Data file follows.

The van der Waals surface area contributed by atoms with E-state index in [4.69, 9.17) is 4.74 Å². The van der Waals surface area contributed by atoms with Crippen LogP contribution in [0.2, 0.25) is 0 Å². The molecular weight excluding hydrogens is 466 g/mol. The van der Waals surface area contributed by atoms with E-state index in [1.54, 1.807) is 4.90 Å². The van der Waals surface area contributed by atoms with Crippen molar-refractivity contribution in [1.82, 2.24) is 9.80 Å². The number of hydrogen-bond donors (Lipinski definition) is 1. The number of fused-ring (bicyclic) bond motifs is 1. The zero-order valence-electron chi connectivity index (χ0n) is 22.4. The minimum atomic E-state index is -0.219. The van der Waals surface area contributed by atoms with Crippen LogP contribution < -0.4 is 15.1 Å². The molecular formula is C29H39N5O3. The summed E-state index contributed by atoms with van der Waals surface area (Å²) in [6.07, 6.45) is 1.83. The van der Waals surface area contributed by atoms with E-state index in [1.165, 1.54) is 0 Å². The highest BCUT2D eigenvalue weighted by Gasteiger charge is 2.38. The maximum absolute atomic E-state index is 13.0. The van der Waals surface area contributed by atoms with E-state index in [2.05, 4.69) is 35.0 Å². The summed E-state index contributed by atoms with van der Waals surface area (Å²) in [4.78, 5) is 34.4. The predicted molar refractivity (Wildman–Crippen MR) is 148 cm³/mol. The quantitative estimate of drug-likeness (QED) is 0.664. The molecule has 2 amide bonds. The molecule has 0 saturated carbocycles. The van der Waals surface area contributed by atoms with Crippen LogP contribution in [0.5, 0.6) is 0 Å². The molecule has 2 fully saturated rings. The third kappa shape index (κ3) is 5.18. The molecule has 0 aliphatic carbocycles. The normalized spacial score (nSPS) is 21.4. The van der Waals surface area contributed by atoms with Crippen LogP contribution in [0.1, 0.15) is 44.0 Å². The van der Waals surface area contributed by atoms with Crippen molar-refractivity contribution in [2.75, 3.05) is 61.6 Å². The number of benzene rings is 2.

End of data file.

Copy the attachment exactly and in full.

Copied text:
The van der Waals surface area contributed by atoms with E-state index in [4.69, 9.17) is 4.74 Å². The van der Waals surface area contributed by atoms with Crippen LogP contribution in [0.2, 0.25) is 0 Å². The molecular weight excluding hydrogens is 466 g/mol. The van der Waals surface area contributed by atoms with E-state index in [1.54, 1.807) is 4.90 Å². The van der Waals surface area contributed by atoms with Crippen molar-refractivity contribution in [1.82, 2.24) is 9.80 Å². The number of hydrogen-bond donors (Lipinski definition) is 1. The number of fused-ring (bicyclic) bond motifs is 1. The zero-order valence-electron chi connectivity index (χ0n) is 22.4. The minimum atomic E-state index is -0.219. The van der Waals surface area contributed by atoms with Crippen LogP contribution < -0.4 is 15.1 Å². The molecular formula is C29H39N5O3. The summed E-state index contributed by atoms with van der Waals surface area (Å²) in [6.07, 6.45) is 1.83. The van der Waals surface area contributed by atoms with E-state index in [1.165, 1.54) is 0 Å². The highest BCUT2D eigenvalue weighted by Gasteiger charge is 2.38. The maximum absolute atomic E-state index is 13.0. The van der Waals surface area contributed by atoms with E-state index in [2.05, 4.69) is 35.0 Å². The summed E-state index contributed by atoms with van der Waals surface area (Å²) in [4.78, 5) is 34.4. The predicted molar refractivity (Wildman–Crippen MR) is 148 cm³/mol. The quantitative estimate of drug-likeness (QED) is 0.664. The molecule has 2 amide bonds. The molecule has 0 saturated carbocycles. The van der Waals surface area contributed by atoms with Crippen LogP contribution in [0.5, 0.6) is 0 Å². The molecule has 2 fully saturated rings. The third kappa shape index (κ3) is 5.18. The molecule has 0 aliphatic carbocycles. The normalized spacial score (nSPS) is 21.4. The van der Waals surface area contributed by atoms with Crippen LogP contribution in [0.1, 0.15) is 44.0 Å². The van der Waals surface area contributed by atoms with Crippen molar-refractivity contribution in [2.75, 3.05) is 61.6 Å². The number of benzene rings is 2.